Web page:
Precision of VSTM representations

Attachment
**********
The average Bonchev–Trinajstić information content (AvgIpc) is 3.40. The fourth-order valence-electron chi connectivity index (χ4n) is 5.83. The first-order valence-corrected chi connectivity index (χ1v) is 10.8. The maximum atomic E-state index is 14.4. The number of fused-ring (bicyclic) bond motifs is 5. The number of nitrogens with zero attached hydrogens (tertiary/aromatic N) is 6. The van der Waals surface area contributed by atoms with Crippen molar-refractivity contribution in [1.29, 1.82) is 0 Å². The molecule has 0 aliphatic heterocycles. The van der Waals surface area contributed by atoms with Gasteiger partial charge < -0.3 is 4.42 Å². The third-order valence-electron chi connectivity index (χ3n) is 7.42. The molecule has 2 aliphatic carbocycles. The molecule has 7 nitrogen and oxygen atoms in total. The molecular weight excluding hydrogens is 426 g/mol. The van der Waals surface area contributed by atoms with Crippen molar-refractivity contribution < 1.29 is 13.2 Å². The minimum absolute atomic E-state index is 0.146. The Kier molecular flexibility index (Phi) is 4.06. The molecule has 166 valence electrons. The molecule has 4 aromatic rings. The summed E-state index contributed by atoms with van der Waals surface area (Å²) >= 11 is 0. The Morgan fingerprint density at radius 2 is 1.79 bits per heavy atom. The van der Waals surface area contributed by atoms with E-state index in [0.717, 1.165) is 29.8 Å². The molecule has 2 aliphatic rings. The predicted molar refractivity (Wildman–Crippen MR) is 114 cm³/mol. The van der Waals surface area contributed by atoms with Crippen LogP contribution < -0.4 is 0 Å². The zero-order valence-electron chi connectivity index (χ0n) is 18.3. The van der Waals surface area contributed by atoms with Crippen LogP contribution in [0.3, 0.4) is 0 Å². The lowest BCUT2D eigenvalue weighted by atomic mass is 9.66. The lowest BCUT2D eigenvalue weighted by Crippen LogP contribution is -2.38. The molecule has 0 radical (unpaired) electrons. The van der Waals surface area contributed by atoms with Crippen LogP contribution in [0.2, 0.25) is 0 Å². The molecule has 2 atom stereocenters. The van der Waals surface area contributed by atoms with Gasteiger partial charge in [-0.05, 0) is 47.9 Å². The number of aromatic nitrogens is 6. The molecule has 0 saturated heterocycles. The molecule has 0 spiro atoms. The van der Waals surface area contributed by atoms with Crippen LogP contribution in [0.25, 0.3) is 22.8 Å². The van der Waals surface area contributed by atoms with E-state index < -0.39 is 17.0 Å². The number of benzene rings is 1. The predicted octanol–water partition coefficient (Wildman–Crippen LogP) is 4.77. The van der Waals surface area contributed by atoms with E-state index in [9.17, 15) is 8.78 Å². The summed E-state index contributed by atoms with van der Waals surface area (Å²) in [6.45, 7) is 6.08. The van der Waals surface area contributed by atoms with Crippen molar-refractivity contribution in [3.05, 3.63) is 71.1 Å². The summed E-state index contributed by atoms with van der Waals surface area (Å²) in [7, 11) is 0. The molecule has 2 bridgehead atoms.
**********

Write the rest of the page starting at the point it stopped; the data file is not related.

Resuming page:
Although previous studies have estimated the capacity of VSTM in monkeys, there has been less work aimed at understanding the precision with which information is stored in VSTM. One exception is the work of Elmore et al. (2011) who reported on an experiment similar to ours in which they compared the performance of macaque monkeys with human subjects in a color change detection task. Their results show that as the number of items to be remembered increases, the discriminability, d′, (which is used as a measure of precision) decreases in a power law fashion. Similarly, our results show that the precision of VSTM representations dramatically decreases as soon as more than one item is loaded into memory. These results point to a model in which VSTM can be thought of as a limited resource that can be flexibly allocated to encode multiple items in memory. According to this view, there is a limited pool of resources that is shared out between remembered items such that adding more items to memory reduces the resources allocated to each item. This reduction is manifested as decreased precision of stored memories, which adversely affects behavioral performance in these tasks. This account of VSTM does not necessarily require that items be stored in an all-or-none fashion leading to a fixed capacity. Rather, this model allows for the flexible distribution of resources among the items in memory so that information about all or most of the items is represented, albeit not very detailed information.